Pesticides Could Stunt Growth of Clams and Oysters

A type of phytoplankton as viewed under an electron microscope. (Image credit: NOAA)

Negative effects from one of the most widely used herbicides in the United States could cascade through the aquatic food chain and even reach seafood eaters, new research finds.

A group of researchers from the National Oceanic and Atmospheric Administration (NOAA) found that exposure to the herbicide atrazine causes a significant decrease in the sizes of five species of algae--favorite foods for clams and oysters.

Farmers and landscape professionals rely on atrazine to inhibit growth and keep weedy grasses from taking over. The chemical blocks parts of photosynthesis, the process by which green plants use the sun's energy to turn water and carbon dioxide into nutrients for growth.

When atrazine runs off land and into rivers and estuaries, it can also block the food-making process in free-floating algae called phytoplankton. In the new study, the science team exposed algae to atrazine concentrations typical in estuarine environments. In most of the species tested, the amount of light energy transformed into protein growth plummeted.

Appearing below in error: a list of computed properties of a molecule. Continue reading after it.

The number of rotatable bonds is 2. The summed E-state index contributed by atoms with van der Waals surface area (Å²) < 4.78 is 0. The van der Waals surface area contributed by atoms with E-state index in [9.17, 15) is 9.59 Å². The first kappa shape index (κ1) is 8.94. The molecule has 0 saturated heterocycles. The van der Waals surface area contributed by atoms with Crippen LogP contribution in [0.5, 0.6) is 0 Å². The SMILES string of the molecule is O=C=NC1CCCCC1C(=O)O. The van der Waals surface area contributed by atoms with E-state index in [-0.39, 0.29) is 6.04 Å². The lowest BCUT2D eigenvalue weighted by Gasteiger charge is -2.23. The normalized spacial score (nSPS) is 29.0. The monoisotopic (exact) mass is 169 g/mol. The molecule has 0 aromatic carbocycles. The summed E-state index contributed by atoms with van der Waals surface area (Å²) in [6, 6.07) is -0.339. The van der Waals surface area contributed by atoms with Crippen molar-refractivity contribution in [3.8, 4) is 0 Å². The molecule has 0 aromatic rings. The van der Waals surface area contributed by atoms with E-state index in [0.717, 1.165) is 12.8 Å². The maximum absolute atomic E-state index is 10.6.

Food empty of protein could lead to hungry and atrophied clams and oysters.

"Many aquatic animals such as clams and oysters rely on phytoplankton as a food source," said study team member Marie DeLorenzo, a NOAA research ecologist. "Disruption to the cellular composition of phytoplankton species may negatively affect nutritional levels of the plant, resulting in decreased growth rates for those animals that consume phytoplankton."

The scientists stress the importance of understanding the potential effects of a weed killer on non-target aquatic plants.

The research is published in the January issue of the journal Pesticide-Biochemistry and Physiology.?

Jeanna Bryner
Live Science Editor-in-Chief

Jeanna served as editor-in-chief of Live Science. Previously, she was an assistant editor at Scholastic's Science World magazine. Jeanna has an English degree from Salisbury University, a master's degree in biogeochemistry and environmental sciences from the University of Maryland, and a graduate science journalism degree from New York University. She has worked as a biologist in Florida, where she monitored wetlands and did field surveys for endangered species. She also received an ocean sciences journalism fellowship from Woods Hole Oceanographic Institution.